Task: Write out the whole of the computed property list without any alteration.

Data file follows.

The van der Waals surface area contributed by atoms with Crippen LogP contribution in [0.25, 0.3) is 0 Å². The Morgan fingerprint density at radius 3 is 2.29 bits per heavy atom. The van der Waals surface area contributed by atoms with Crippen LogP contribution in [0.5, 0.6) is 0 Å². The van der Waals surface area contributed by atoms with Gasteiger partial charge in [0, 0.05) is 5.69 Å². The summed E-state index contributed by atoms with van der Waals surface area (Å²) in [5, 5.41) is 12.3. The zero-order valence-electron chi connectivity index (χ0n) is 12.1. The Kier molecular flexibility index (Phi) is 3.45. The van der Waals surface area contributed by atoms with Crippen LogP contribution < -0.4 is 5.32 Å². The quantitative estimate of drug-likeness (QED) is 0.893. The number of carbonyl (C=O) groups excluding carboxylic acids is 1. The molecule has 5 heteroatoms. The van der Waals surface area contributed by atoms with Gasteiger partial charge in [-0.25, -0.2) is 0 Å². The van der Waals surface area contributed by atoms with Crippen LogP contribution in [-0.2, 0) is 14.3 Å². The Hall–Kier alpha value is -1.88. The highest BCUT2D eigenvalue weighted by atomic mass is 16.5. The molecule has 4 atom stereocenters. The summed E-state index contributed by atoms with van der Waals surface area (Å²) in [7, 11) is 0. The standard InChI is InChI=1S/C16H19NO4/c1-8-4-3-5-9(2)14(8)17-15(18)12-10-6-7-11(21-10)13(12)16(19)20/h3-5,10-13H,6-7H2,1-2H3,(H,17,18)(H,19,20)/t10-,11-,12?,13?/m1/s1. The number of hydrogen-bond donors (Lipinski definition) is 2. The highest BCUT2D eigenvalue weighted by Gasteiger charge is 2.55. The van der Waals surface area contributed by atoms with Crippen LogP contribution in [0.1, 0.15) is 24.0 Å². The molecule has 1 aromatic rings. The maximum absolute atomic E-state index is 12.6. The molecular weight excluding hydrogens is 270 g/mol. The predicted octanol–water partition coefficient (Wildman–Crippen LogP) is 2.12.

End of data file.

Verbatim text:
The van der Waals surface area contributed by atoms with Crippen LogP contribution in [0.25, 0.3) is 0 Å². The Morgan fingerprint density at radius 3 is 2.29 bits per heavy atom. The van der Waals surface area contributed by atoms with Crippen LogP contribution in [0.5, 0.6) is 0 Å². The van der Waals surface area contributed by atoms with Gasteiger partial charge in [0, 0.05) is 5.69 Å². The summed E-state index contributed by atoms with van der Waals surface area (Å²) in [5, 5.41) is 12.3. The zero-order valence-electron chi connectivity index (χ0n) is 12.1. The Kier molecular flexibility index (Phi) is 3.45. The van der Waals surface area contributed by atoms with Crippen LogP contribution < -0.4 is 5.32 Å². The quantitative estimate of drug-likeness (QED) is 0.893. The number of carbonyl (C=O) groups excluding carboxylic acids is 1. The molecule has 5 heteroatoms. The van der Waals surface area contributed by atoms with Gasteiger partial charge in [-0.25, -0.2) is 0 Å². The van der Waals surface area contributed by atoms with Crippen LogP contribution in [-0.2, 0) is 14.3 Å². The Hall–Kier alpha value is -1.88. The highest BCUT2D eigenvalue weighted by atomic mass is 16.5. The molecule has 4 atom stereocenters. The summed E-state index contributed by atoms with van der Waals surface area (Å²) in [7, 11) is 0. The standard InChI is InChI=1S/C16H19NO4/c1-8-4-3-5-9(2)14(8)17-15(18)12-10-6-7-11(21-10)13(12)16(19)20/h3-5,10-13H,6-7H2,1-2H3,(H,17,18)(H,19,20)/t10-,11-,12?,13?/m1/s1. The number of hydrogen-bond donors (Lipinski definition) is 2. The highest BCUT2D eigenvalue weighted by Gasteiger charge is 2.55. The van der Waals surface area contributed by atoms with Crippen LogP contribution in [0.1, 0.15) is 24.0 Å². The molecule has 1 aromatic rings. The maximum absolute atomic E-state index is 12.6. The molecular weight excluding hydrogens is 270 g/mol. The predicted octanol–water partition coefficient (Wildman–Crippen LogP) is 2.12.